Sadly, but unsurprisingly, five nights on the taps caught up with me and I’ve been off with tonsilitis for the last week. I also had to lock myself in my box room because my housemates were certain I had Coronavirus.
This meant I missed SHEAFS play their debut EP, Vox Pop, at The Grace, Islington which I’m mortified about.
Isolated in a room for days with nothing but a laptop screams high productivity, right? Wrong – because I’ve also got a bed.
However, I did manage to spend a night with SHEAFS, albeit through the medium of Alexa, but hey, here’s what I thought of the band’s first EP…
It’s an immediately fiercely punchy start with Thinking Out Loud, with a bass drum that would rattle your heart if you were to see it live *sighs*, like one of those big fuck-off fireworks you get at the finale of the community display.
“Sorry if you heard what I was saying, I was thinking out loud”
For some strange unbeknownst reason, I don’t think that Lawrence Feenstra (vocalist) isn’t sorry that you heard – not one bit. And it unrepentantly lets you know what journey you’ve just strapped yourself into for the next 15 minutes.
There’s no slowing down on the injection of fuzzy energy with WIFA (World is Falling Apart) with its irreverent reverbed guitar solo controlling the background throughout the song and emphasizing the lyrics “the world is falling apart and that’s okay” although it’s clearly not okay.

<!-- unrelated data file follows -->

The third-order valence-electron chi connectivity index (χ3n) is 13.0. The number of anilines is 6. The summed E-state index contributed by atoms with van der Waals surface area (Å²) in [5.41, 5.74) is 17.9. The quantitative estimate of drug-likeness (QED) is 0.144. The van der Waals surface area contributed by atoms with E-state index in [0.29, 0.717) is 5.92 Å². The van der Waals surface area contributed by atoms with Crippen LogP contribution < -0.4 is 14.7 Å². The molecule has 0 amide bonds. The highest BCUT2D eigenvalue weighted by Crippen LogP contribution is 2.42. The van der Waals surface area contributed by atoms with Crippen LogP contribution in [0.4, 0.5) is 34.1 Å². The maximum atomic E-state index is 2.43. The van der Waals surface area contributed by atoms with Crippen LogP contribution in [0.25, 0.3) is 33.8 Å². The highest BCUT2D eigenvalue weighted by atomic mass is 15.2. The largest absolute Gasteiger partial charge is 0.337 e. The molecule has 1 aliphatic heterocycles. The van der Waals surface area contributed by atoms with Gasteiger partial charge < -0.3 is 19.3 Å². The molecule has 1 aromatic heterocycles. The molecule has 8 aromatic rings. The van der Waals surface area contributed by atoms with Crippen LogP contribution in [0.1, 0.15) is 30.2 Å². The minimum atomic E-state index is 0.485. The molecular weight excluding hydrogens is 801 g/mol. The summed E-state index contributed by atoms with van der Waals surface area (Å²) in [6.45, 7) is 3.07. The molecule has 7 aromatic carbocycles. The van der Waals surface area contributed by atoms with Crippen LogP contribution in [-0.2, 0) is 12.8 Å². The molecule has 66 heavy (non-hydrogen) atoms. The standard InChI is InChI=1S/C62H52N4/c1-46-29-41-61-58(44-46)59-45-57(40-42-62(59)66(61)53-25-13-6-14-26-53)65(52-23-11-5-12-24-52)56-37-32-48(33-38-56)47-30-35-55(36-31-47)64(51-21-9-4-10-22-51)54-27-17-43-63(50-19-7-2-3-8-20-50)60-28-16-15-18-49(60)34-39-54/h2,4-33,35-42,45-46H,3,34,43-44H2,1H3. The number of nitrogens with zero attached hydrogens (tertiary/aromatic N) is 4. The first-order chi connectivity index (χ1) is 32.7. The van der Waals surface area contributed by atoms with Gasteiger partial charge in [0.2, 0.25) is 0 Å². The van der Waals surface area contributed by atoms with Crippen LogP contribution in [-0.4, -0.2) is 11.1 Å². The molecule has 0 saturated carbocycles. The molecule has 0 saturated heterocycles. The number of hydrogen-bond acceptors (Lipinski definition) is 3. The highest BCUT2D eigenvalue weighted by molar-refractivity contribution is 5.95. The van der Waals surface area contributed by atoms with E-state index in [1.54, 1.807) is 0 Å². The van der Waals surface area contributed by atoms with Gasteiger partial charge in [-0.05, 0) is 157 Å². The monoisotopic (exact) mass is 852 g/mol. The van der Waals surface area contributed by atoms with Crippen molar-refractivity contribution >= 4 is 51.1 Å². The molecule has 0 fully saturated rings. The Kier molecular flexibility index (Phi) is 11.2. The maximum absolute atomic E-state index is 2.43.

A warning: whatever you do, don’t play Total Vanity in a cafe or on a bus or anywhere quiet for that matter. Despite the spikey guitars, it’s a bewitching listen that will make you want to tear shit up. It’s a horror story of the unavoidable pressures of self-image from the media – with this song being a road out.
They say that simplicity is the ultimate sophistication (or they do on quoteinvestigator.com at least) and SHEAFS nail it with their riffs and relateable sing-a-long lyrics.
Shopping is a song about how we’re essentially suckers for marketing. While listing things that he finds himself buying; “Teabags, mouthwash, self-esteem, soup” sums up the whole dark side of consumerism in a beautifully simple way.
Care Less is the perfect end to Vox Pop, an angry recital of the ridiculous things we find ourselves doing daily that helps us in no way. Care Less is the final kick in shins of the current way of the world.
If it didn’t have the speedy, heavy driving bass and drums, I’d say it was a breath of fresh air, but it’s more of a cough on someone you hate – both are equally as freeing.
Tarek Musa has done a great service in producing this EP. The heavy bass is a force rather than a muddy drone that can be quite common with this style.
After listening to Vox Pop I feel cleansed by thick distortion. It’s a discrepant account of the current way we’re almost forced to live, but a view that’s shared by an increasing number of people nevertheless.
I love it.
P.S. It’s made me incredibly sad that I couldn’t make their show. I don’t want you to feel the same pain. Catch them.